This synthetic monolithic Indian identity that evolved around the 1857 revolt soon fell to the communal appeals of the two nation theory. The subsequent partition of Bengal further fueled the religious divide and polarized the sub-continent by creating Muslim League and Hindu Mahasabha. In this bipolar world, one wonders what the smaller minorities of India think of their identity. What do the Indian Christians, Jews, Parsis identify themselves with? India? Hindustan? or Bharat?
Interactions with educated Christians reveal that, as with the average Indians, they identify themselves with the Indian Union with its fundamental rights as enshrined in the Constitution. However, within their own communities, they identify themselves with the caste or sect they converted from or inducted into. And these caste/ sect / regional lines are just as rigid as in the case of Hindus and Muslims.
For example, the state of Kerala alone has 53 Castes, 36 Tribes and 72 Other Backward castes as per the schedule and notified in the Official Gazette of India. That’s excluding the numerous castes grouped under ‘Other Castes’ category. The Christians of Kerala converted from one of the numerous sects mentioned above and their primary identity remains that of the sect they converted from. The Syrian Christians who are supposed to have converted from Namboodri Brahmans enjoy a high status, though not legally. Similarly, it is observed that upper caste Goan Christians seldom have marital relations with Christians from other denominations.
Syncretism, flexibility and egalitarianism of Jatis
The reality lies in the multiple strands of the society that we live in. While we have secularized our public institutions, we have not been very successful in secularizing the most important institution of the society, the family. The family unit predominantly remains sect / sub-sect centred and the communities which are an extension of families remain largely sect / sub-sect centred.
There is nothing inherently good or bad about it. Ignoring the variety of sect identities in public discourse in the name of nationalism or an idealistic secularism masks the reality while political parties continue to exploit sect identities insidiously. Sometimes two or more of these micro identities coalesce forming new political equations. Sect / sub-sect identities are vital for any community to exist independently. Shared identity allows sects to perpetuate traditions.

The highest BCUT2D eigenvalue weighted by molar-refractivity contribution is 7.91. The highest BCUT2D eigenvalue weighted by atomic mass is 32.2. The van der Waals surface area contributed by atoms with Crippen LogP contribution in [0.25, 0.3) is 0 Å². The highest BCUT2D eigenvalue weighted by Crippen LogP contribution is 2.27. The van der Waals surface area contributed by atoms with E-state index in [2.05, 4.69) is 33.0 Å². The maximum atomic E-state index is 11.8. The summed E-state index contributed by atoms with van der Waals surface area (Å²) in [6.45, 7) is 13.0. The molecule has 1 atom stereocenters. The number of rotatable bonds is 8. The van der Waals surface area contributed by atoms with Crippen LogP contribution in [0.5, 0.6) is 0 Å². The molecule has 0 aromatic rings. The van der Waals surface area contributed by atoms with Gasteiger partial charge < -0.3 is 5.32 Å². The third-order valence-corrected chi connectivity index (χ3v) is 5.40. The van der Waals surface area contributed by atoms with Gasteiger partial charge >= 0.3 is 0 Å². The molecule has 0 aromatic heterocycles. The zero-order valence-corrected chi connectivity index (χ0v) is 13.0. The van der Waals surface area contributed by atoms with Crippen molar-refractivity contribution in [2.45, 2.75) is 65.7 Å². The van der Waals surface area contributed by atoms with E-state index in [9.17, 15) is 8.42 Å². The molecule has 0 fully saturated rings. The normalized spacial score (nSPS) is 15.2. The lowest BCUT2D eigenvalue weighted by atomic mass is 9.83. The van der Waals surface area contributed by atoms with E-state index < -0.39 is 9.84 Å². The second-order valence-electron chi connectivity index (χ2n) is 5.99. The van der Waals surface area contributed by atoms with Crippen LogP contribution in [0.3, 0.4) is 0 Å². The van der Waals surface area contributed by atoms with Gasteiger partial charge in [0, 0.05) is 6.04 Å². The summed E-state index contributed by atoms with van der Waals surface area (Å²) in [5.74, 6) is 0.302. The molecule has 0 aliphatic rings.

The society needs creative and syncretic forces to ensure that while unwanted traditions are demised, the useful ones are continued. Such syncretic phenomena happened throughout history across the sub-continent. While the sects and castes appear to have a defined social order, there are umpteen number of instances of communities moving up the social order in a flexible manner. Communities acquire new and unique statuses. Not necessarily equal, but equitable.
These changes generally happen against the backdrop of social reform movements. These movements eventually slow down and crystallize to form new sects. The reformatory movements of Vaishanvism, Veera Saiva and Lokayata from the early to middle ages have all uplifted and assimilated followers from diverse backgrounds. Such an assimilative process continues till the time a reformatory movement is actively led by a pioneering reformer / spiritual figure. Once such luminaries / leaders are no longer physically present, these reformatory movements tend to slow down and crystallize. This underscores the importance of a living guru / master for a non-proselytizing creed to continue to expand.
For instance, we don’t see as many people taking up the Kabir Panth today as was the case during Kabir’s lifetime and immediately thereafter. Nor do we find as many conversions to Sikhism as there used to be during the times of the Sikh Gurus. The same holds true for Vaishnavism, Saivism etc., All the once liberating forces have long been crystallized into sects.